James Ridgeway

James Ridgeway is senior Washington correspondent for Mother Jones, and co-editor of Solitary Watch. James began his career as a contributor to the New Republic, Ramparts and the Wall Street Journal. Later, he was co-founder and editor of the political newsletters Mayday, Hard Times and the Elements.

Articles by this author

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Friday, June 5, 2009 - 11:34am
Life on Permanent Lockdown
Herman Wallace and Albert Woodfox are believed to have been held in solitary confinement for longer than any inmate in America-37 years, to be precise, nearly all of them spent in 6-by-9 cells at Louisiana's notorious Angola prison . For 23 hours a day, they pass the time in their cells as best they can. For one hour, they are allowed out to take a shower or a stroll along the cell block.
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Thursday, May 14, 2009 - 2:05pm
Congress' Credit Limit
Bad credit card debt may be the next big crisis looming on the economic horizon, some financial analysts say, and on Thursday President Obama will stage an event in Albuquerque, New Mexico, to persuade Congress to fix the problem. Flanked by local residents who have wrenching stories of crippling debt, he'll ask the Senate to pass tougher credit card regulations later in the day.
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Tuesday, May 12, 2009 - 9:18am
The Health Care Industry's PR Scam: Will Obama Fall for It?
In a much-anticipated statement [yesterday], Barack Obama announced what is largely a public relations end-run by the health care industry, designed to trim a few scraps off of the nation's porcine health care budget, while preserving its basic system of medicine for profit.
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Tuesday, April 14, 2009 - 11:23am
The Bailout We Owe the Developing World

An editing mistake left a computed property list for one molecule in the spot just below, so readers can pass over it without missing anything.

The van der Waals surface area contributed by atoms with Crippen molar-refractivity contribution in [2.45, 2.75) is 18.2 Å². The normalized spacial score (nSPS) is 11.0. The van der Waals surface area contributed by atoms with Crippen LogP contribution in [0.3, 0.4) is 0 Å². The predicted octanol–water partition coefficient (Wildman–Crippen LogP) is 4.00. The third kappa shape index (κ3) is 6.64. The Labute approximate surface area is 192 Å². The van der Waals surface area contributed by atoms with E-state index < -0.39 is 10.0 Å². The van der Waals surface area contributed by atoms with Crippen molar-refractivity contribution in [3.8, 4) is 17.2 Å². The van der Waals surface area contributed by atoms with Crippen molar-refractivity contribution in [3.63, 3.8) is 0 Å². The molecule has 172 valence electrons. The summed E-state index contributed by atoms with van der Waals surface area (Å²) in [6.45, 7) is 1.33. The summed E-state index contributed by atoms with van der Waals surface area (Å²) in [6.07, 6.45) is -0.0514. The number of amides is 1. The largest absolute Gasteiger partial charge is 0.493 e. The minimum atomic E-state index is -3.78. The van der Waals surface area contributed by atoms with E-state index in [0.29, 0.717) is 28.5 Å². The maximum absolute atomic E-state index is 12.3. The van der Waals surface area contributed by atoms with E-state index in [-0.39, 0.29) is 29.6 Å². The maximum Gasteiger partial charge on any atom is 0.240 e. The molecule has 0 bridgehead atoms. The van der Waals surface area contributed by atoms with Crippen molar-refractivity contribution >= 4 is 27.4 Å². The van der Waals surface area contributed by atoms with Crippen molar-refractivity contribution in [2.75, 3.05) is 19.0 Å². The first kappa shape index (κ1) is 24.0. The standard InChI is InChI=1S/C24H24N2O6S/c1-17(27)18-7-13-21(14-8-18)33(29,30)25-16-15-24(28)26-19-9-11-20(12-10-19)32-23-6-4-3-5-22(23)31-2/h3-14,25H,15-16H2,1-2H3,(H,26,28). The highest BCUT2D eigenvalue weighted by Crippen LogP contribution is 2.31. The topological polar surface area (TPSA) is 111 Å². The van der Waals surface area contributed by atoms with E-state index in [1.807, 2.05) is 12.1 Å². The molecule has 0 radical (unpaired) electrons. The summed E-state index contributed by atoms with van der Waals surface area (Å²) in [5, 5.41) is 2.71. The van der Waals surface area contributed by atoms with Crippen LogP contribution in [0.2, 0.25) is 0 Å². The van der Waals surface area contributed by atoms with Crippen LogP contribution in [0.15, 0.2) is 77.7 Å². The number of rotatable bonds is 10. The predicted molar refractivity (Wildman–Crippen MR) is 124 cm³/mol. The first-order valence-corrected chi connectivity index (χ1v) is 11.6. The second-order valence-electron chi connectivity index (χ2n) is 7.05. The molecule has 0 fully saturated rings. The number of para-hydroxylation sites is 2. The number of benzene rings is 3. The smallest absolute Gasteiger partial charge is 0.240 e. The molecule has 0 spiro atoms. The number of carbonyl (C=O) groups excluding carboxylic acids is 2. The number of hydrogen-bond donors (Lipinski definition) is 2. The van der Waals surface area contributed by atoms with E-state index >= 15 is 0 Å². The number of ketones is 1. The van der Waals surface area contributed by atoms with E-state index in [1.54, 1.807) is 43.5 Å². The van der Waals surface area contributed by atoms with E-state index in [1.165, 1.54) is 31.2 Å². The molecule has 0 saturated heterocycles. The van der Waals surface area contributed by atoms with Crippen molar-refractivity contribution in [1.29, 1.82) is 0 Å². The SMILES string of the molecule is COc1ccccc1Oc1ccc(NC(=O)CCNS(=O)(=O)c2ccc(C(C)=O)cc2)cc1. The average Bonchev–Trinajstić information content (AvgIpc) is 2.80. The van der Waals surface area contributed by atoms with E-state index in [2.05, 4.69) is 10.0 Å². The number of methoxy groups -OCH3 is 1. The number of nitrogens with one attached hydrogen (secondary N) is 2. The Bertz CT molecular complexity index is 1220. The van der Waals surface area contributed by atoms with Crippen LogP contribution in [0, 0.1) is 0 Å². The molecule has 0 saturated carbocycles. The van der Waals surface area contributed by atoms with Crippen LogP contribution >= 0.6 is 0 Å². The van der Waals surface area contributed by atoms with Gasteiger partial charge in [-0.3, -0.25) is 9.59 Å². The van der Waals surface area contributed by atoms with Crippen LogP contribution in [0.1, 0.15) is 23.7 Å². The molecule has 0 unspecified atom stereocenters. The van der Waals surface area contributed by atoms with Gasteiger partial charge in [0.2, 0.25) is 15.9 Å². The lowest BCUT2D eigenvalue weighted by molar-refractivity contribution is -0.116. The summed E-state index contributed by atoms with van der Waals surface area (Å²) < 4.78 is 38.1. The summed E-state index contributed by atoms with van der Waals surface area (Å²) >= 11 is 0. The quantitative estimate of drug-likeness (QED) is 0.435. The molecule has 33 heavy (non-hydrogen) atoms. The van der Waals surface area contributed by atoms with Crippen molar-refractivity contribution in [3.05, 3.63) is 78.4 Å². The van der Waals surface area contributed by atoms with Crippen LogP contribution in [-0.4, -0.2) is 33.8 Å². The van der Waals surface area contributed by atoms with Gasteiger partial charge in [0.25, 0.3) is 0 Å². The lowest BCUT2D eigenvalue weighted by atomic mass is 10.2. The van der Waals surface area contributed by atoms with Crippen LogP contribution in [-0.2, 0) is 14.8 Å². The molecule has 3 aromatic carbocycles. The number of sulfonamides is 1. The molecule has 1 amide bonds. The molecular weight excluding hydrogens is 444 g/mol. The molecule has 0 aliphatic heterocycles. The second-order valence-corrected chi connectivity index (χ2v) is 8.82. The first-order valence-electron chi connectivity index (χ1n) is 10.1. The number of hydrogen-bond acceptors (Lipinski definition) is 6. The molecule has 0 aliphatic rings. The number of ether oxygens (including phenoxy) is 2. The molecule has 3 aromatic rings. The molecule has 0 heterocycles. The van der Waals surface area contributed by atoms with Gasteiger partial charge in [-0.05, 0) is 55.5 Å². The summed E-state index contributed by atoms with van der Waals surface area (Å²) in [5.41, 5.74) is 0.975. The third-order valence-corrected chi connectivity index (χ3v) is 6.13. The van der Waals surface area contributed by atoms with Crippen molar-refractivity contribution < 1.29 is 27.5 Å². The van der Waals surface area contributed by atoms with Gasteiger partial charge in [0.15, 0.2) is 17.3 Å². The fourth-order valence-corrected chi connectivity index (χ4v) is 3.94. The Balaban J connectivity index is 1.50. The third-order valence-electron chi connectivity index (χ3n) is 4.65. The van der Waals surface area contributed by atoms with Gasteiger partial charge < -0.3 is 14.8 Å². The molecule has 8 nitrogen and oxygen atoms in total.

One outcome of the G-20 meeting (as I wrote yesterday ) was an agreement to earmark as much as $1 trillion for developing countries, where the economic crisis is having a life-threatening impact. This figure is in line with what the United Nations estimates is needed to "buffer the blows of the global downturn on the most vulnerable."
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Monday, April 6, 2009 - 1:31pm
Big Pharma Psychs Out the Shrinks
Just about everyone by now knows how the drug industry works to poison the minds of American doctors-not that many of them have resisted drinking the Kool-Aid, which comes in the form of ego-tripping awards, junkets, dinners, research funding, and cash in exchange for endorsing or prescribing the latest and most lucrative drugs. But even against this backdrop of sleaze, the latest news on the ties between Big Pharma and Big Psych could take your breath away.
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Wednesday, March 4, 2009 - 10:30am
36 Years of Solitude
What's left of Albert Woodfox's life now lies in the hands of a federal appeals court in New Orleans. By the time the court hears his case on Tuesday , the 62-year-old will have spent 36 years, 2 months, and 24 days in a 6-by-9-foot cell at the Louisiana State Penitentiary in Angola.
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Thursday, January 29, 2009 - 11:32am
Will the FDA Finally Get Out of Bed With Big Pharma?
A test case for the new government will be how it deals with the pharmaceutical industry, which rivals the gun manufacturers and tobacco companies for the position of most amoral industry in America.
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Thursday, January 24, 2008 - 3:09pm
Don't Even Think About It: Enter The Thought Police
Perhaps no campaign tactic is more effective than fearmongering, and in the current presidential race the sum of all fears, once again, is radical Islamic terrorists-or "jihadists," to use the now-ubiquitous term.
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Friday, August 31, 2007 - 2:29pm
Windfall: How Conservatives, Contractors, and Developers Cashed In on Katrina
In those first emotional days after Katrina laid waste to the Gulf Coast, widespread predictions of a political sea change arrived from liberal and even some conservative commentators. "Americans are ready to fix their restless gaze on enduring problems of poverty, race, and class that have escaped their attention," Newsweek's Jonathan Alter wrote in a September 2005 cover story. Some went so far as to forecast the dawn of a new America, one stunned out of both complacency and conservatism by the images of suffering on the Gulf Coast.
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